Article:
What is an Emission Zone?
In recent years, UK, devolved and local governments have looked to introduce measures in order to improve air quality. One such measure available to local authorities is Emission Zones.
Known by various other names in some parts of the UK – including Low Emission Zones (LEZs) in Scotland, the Ultra-Low Emission Zone (ULEZ) in London or Clean Air Zones (CAZs) across other parts of England and Wales – Emission Zones are a defined area where targeted action can be taken to improve air quality, deliver health benefits and support economic growth.
Potential activities undertaken within an Emission Zone can include:
- Optimising traffic management, such as changing road layouts to improve traffic flow and encourage active travel
- Ensuring local planning decisions take account of the Emission Zone and are consistent with air quality ambitions
- Monitoring of air quality and pollution levels within an Emission Zone
- Signage and publicity
- Supporting the take-up of low pollutant emission vehicles
Perhaps the strongest tool available to local authorities implementing an Emission Zone is the ability to enforce restrictions on motorists – including through charging schemes for higher emitting vehicles – to encourage the cleanest vehicles to operate within the Emission Zone boundary.
Who can be affected by Emission Zone traffic restrictions and charging zones?
In order to address associated pollutants from road traffic – in particular nitrogen oxides (NOx) and particulate matter – Emission Zones give local authorities the ability (under the Transport Act 2000) to introduce charging zones for particular categories of vehicles. Alternatively, in the absence of charging zones, Emission Zones can still be used to restrict access for certain categories of vehicles (ranging from Class A to D) considered to be contributors to urban air pollution.
Road signs will clearly indicate where any Emission Zone, LEZ or ULEZ is, what vehicles it applies to and if a charge is payable. Automatic number plate recognition (ANPR) cameras are then used to check vehicles entering the Emission Zone to ensure compliance.
Public transport, heavy goods vehicles and private hire vehicles
Due to being high-emitting or high-frequency transport within urban areas, vehicles such as buses, lorries, taxis and private hire vehicles are grouped together (Class A) and often subject to Emission Zone requirements.
Local authorities – as licensing authorities for public transport, taxis and private hire cars – often adopt non-charging measures to change driver behaviour, ahead of the introduction of Emission Zones and charging zones.
In terms of personal car use, Band D Emission Zones have the strictest measures, and can include restrictions on certain (but not all) private cars and possibly motorbikes. This means that drivers of older cars may be charged or face restricted access, depending upon the area and time of day of travel. Newer petrol and diesel cars – petrol cars first sold from January 2006 (Euro 4 standard) and diesel cars first sold from September 2015 (Euro 6) – are not restricted, and ultra-low emissions vehicles are not charged for entering or moving through an Emission Zone. However, local authorities are permitted to deviate from DEFRA Clean Air Zone guidance.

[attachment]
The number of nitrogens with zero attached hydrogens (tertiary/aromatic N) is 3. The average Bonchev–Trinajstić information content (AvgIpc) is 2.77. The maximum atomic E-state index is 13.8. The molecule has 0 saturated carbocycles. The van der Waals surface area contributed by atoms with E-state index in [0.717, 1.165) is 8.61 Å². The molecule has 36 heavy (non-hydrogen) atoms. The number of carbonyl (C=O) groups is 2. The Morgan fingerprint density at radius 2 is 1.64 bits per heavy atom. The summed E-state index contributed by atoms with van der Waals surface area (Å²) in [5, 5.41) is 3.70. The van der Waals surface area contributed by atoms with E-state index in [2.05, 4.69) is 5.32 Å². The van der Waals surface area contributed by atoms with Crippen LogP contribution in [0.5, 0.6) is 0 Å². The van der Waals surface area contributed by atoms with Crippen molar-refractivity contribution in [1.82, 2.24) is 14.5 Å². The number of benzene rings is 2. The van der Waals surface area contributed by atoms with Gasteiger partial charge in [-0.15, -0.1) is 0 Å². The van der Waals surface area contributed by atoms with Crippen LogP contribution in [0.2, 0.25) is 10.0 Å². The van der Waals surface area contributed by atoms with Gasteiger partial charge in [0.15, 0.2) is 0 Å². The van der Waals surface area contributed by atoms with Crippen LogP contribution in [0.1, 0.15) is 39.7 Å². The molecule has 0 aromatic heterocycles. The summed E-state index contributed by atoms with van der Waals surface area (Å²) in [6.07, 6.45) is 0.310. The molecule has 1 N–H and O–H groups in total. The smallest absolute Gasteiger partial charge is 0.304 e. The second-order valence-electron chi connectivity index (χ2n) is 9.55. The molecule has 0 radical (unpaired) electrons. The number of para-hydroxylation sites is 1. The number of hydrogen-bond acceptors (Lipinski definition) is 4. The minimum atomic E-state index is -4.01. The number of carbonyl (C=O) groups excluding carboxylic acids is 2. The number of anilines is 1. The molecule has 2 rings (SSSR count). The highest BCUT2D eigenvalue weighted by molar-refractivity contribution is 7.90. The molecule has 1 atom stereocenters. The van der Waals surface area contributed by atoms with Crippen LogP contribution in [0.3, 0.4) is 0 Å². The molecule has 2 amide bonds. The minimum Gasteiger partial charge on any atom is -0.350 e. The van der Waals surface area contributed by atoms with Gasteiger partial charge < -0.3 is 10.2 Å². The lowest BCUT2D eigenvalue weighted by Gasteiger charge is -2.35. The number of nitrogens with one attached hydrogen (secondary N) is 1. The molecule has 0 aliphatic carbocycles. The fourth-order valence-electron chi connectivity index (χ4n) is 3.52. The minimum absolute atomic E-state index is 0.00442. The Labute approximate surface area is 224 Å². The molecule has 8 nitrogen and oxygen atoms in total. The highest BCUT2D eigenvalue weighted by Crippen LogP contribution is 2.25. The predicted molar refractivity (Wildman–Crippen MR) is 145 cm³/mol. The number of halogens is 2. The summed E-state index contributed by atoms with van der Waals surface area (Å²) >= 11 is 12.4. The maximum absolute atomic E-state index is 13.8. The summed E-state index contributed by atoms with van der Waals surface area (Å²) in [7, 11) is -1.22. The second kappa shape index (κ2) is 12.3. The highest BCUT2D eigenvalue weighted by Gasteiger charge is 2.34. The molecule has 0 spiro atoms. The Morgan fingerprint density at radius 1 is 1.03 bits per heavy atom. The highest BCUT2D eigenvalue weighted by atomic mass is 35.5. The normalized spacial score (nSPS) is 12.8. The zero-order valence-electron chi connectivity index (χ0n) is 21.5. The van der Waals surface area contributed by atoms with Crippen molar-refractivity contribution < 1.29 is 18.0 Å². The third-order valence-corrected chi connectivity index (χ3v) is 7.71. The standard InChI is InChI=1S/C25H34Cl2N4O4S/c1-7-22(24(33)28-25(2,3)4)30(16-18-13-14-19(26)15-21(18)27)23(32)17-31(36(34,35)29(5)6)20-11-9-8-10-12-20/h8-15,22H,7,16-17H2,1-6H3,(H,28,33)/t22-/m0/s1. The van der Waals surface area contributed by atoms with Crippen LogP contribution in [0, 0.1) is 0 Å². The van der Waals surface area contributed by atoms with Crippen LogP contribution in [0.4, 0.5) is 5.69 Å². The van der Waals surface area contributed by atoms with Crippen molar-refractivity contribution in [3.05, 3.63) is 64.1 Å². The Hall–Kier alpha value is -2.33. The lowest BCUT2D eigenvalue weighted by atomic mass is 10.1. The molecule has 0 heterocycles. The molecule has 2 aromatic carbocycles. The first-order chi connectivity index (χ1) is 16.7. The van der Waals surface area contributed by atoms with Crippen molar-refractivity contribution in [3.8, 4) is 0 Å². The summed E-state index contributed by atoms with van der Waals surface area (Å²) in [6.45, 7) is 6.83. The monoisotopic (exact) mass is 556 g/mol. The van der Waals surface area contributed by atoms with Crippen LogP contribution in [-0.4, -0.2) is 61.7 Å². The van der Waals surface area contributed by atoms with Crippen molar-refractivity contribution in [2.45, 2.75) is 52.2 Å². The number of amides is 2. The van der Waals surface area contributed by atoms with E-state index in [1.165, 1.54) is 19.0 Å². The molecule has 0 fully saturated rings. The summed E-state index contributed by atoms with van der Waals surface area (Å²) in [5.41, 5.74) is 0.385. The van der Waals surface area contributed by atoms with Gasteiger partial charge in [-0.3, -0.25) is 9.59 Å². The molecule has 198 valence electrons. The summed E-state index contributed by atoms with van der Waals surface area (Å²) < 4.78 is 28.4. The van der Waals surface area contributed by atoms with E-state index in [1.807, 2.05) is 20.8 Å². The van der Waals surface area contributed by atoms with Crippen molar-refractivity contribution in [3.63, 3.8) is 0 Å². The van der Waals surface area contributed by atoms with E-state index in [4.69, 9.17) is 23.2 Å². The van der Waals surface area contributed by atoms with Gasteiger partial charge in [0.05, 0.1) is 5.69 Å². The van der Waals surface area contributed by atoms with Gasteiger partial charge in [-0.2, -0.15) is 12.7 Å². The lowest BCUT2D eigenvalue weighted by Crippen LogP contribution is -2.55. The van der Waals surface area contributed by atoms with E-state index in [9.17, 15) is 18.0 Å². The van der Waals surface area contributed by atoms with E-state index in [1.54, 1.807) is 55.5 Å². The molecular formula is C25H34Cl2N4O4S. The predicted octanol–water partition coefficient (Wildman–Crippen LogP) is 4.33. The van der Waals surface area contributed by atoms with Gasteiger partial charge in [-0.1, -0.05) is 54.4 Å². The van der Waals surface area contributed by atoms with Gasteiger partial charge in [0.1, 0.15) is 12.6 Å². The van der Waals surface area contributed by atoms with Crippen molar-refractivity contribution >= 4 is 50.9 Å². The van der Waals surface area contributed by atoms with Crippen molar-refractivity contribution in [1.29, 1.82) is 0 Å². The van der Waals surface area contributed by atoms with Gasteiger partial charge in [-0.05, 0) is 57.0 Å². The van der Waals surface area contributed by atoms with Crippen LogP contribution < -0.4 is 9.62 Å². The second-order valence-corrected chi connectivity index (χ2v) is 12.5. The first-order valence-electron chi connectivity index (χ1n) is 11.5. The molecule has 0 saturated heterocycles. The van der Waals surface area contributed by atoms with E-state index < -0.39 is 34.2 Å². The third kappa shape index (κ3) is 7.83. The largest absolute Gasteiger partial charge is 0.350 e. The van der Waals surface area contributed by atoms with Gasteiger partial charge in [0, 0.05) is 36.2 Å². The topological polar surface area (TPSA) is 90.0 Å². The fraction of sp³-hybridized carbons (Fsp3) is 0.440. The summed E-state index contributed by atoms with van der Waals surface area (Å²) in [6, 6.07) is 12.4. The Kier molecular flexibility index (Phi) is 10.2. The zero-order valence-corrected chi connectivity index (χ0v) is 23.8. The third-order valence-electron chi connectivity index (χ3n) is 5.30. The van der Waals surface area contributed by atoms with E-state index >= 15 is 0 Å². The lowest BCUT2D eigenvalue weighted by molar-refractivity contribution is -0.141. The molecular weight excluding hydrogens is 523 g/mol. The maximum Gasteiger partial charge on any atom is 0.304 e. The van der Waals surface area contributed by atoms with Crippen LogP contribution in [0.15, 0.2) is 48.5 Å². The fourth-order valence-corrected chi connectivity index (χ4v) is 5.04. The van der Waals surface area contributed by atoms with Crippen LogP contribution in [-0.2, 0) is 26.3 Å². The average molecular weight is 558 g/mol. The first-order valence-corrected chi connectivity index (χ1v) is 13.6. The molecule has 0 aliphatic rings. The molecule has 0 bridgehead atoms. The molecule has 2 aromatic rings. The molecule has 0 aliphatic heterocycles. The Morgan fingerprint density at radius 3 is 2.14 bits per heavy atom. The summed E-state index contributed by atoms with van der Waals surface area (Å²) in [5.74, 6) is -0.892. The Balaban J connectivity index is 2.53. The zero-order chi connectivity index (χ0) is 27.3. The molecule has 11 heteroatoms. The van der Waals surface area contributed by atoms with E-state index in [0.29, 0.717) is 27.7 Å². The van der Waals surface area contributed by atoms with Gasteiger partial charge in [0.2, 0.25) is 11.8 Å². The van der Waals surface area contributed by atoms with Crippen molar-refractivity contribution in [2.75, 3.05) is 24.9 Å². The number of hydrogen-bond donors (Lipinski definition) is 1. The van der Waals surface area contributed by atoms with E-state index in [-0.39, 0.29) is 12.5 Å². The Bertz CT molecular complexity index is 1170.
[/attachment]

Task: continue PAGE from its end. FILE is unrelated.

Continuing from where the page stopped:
Local concessions may be made for motorists already living within a designated Emission Zone although this can vary by scheme. Emergency service vehicles and certain other categories of vehicle use are also exempt.
You can check to see if you will be charged to drive in a Clean Air Zone by entering your car registration details on this UK Government website. Drivers in London can check if they need to pay to enter the London Ultra Low Emission Zone by visiting the Transport for London (TfL) website.
Transport pollution in the UK
The move to introduce Emission Zones in the UK can be viewed in the context of overall pollutant emissions reductions over the last few decades, and although awareness of air pollution has risen considerably in recent years, in fact the UK's air quality is improving.
Over the last 20 years, there has been an overall decrease in PM10 which can be largely attributed to energy, industry, and transport, although following the 2020 pandemic year, overall
emissions increase 8% to 144 MtCO2e in 2021.
UK Particulate Matter (PM10) emissions
The transport sector has seen considerable declines since the beginning of the century, although road vehicles do continue to make up a significant proportion of transport PM10 emissions compared to shipping, rail and aviation.
Transport PM10 emissions
More details on UK air pollution and overall emissions reductions (of PM10 and other compounds are available in the Fuels Industry UK 2023 Statistical Review. The lead UK Department of State for ar quality is DEFRA, and we recommend further reading at the link below.
For more information on Emission Zones and air quality plans across the UK, please use the following links:
- The UK Government’s 2019 Clean Air Strategy
- The Department for Environment, Food and Rural Affairs (DEFRA) and Department for Transport’s (DfT) Clean Air Zone Framework
- Low Emission Zones Scotland
- The Welsh Government’s 2018 Clean Air Zone Framework for Wales
- The Northern Ireland Executive’s Department of Agriculture, Environment and Rural Affairs (DEFRA) air quality monitoring, policy and legislation.
Note: Content on this page has been adapted from that jointly produced by the Road Transport Emissions Advice Group. This group brings government, industry and consumer groups together to help ensure motorists receive the clear and consistent messages on change to the road transport landscape.